Clinical studies have shown that the use of certain drugs can reduce disability. Access to prescription drugs varies across countries. Figure 1 shows the number of new chemical entities (NCEs) that were launched in eleven European countries during the period 1982-2015. The average number of NCEs launched in the top 3 countries (709) was 42% higher than the number of NCEs launched in the bottom 3 countries (501).
Figure 1: Number of New Chemical Entities launched during 1982-2015, by country
Even when the total number of drugs launched in two countries is similar, the specific drugs that were launched, and the diseases those drugs are used to treat, may differ. As shown in Figure 2, at least two more drugs were launched in Italy than in Spain for four diseases, and at least two fewer drugs were launched in Italy for three other diseases. My study showed that the relative number of drugs launched for a disease in a country is higher when the relative prevalence of that disease is greater: “misery loves company.”
Figure 2: Difference between number of drugs launched during 1982-2015 for 7 diseases in Italy and Spain
As shown in Figure 3, relative disability from different diseases varies across countries: French people who had had chronic kidney disease and hip fractures were more likely to be severely limited than Germans, but French people who had had ulcers, breast cancer, and strokes were less likely to be severely limited than Germans.
Figure 3: Percent of people in France and Germany in 2015 with 5 medical conditions who were severely limited
In a recent paper, I tested the hypothesis that the larger the relative number of drugs for a disease that were launched during 1982-2015 in a country, the lower the relative disability in 2015 of patients with that disease in that country, controlling for the average level of disability in that country and from that disease, and the number of patients with the disease and their mean age. I analyzed several measures of disability for 31 diseases in eleven European countries using data from the Survey of Health, Ageing and Retirement in Europe (SHARE) and from other sources.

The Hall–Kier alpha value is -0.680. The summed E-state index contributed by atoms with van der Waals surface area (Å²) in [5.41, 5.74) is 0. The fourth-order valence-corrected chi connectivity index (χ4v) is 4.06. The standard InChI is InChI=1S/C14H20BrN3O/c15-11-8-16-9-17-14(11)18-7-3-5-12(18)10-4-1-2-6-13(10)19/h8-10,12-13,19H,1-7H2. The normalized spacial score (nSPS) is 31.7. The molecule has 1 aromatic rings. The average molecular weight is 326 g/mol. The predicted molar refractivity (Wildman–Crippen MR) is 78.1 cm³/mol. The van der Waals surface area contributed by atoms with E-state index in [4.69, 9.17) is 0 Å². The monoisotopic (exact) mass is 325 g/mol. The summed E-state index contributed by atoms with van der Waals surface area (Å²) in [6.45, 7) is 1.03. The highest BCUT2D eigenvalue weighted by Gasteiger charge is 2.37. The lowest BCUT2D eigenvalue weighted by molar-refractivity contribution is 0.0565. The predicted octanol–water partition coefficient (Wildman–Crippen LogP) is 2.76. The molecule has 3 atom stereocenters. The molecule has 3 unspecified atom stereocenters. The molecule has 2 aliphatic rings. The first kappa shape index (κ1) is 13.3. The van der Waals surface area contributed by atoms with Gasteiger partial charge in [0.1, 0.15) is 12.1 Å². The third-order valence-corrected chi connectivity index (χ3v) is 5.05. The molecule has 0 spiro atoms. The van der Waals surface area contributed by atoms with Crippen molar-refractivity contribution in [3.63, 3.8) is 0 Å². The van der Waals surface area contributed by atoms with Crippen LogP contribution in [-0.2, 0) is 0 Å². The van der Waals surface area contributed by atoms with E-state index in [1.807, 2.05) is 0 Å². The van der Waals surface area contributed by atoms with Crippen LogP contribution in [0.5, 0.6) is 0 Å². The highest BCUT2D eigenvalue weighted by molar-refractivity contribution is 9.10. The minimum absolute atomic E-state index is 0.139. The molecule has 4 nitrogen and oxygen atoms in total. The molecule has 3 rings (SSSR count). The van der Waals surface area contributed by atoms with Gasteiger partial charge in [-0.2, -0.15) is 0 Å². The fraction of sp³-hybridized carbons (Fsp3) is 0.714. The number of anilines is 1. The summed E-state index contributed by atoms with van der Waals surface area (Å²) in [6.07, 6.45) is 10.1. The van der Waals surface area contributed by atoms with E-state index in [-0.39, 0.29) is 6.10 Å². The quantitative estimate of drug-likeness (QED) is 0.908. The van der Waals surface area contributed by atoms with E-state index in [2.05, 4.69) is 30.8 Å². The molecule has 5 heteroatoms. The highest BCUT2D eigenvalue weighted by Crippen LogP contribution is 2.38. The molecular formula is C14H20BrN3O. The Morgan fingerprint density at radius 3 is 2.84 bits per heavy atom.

The estimates implied that drug launches during 1982-2015 reduced the probability of severe limitation in 2015 by 4.9 percentage points, from 21.8% to 16.9%; they reduced the probability of any limitation by 7.7 percentage points, from 61.1% to 53.4%; and they reduced the mean number of Activities of Daily Living limitations by about 29%. Drug launches also yielded a small increase in an index of quality of life and well-being.
I estimate that mean pharmaceutical expenditure on drugs launched after 1981 by people 45 and over in the eleven European countries was $611. Expenditure of $611 reduced the probability of being severely limited by 4.9 percentage points. If people would have been willing to pay at least $12,469 (= $611 / 4.9%) to avoid being severely limited, which is very likely, drugs launched during 1982-2015 would have been cost-effective, even if they did not provide any other benefits, e.g. increased longevity and reduced hospitalization. However previous research has demonstrated that new drug launches have also provided those benefits.
In general, the larger the number of drugs for a disease that were launched during 1982-2015 in a country, the lower the average disability in 2015 of patients with that disease in that country, controlling for the average level of disability in each country and from each disease, and the number of patients with the disease and their mean age.
The long-term reduction in disability attributable to increasing availability of prescription drugs may have been offset by adverse trends in behavioral risk factors, such as obesity. SHARE data indicate that the fraction of the population aged 50 and over that was obese (BMI > 30) increased from 17.1% in 2004 to 22.2% in 2015.
Previous research has demonstrated that new drug launches have reduced mortality: they have enabled people who would have died if the drugs had not been launched to remain alive. Presumably, those additional survivors were the most severely ill and disabled: biomedical innovation tends to offset natural selection. Therefore, the reduction in the average disability of living people due to new drug launches would probably have been even greater if the drugs had not reduced mortality.
Guest blog post by Prof. Frank R. Lichtenberg, PhD, Columbia University, National Bureau of Economic Research, and CESifo. First posted on the SHARE blog http://www.share-blog.eu/the-impact-of-access-to-prescription-drugs-on-disability-in-eleven-european-countries/
The article is based on:
Lichtenberg FR. (2019), The impact of access to prescription drugs on disability in eleven European countries, Disability and Health Journal, https://doi.org/10.1016/j.dhjo.2019.01.003.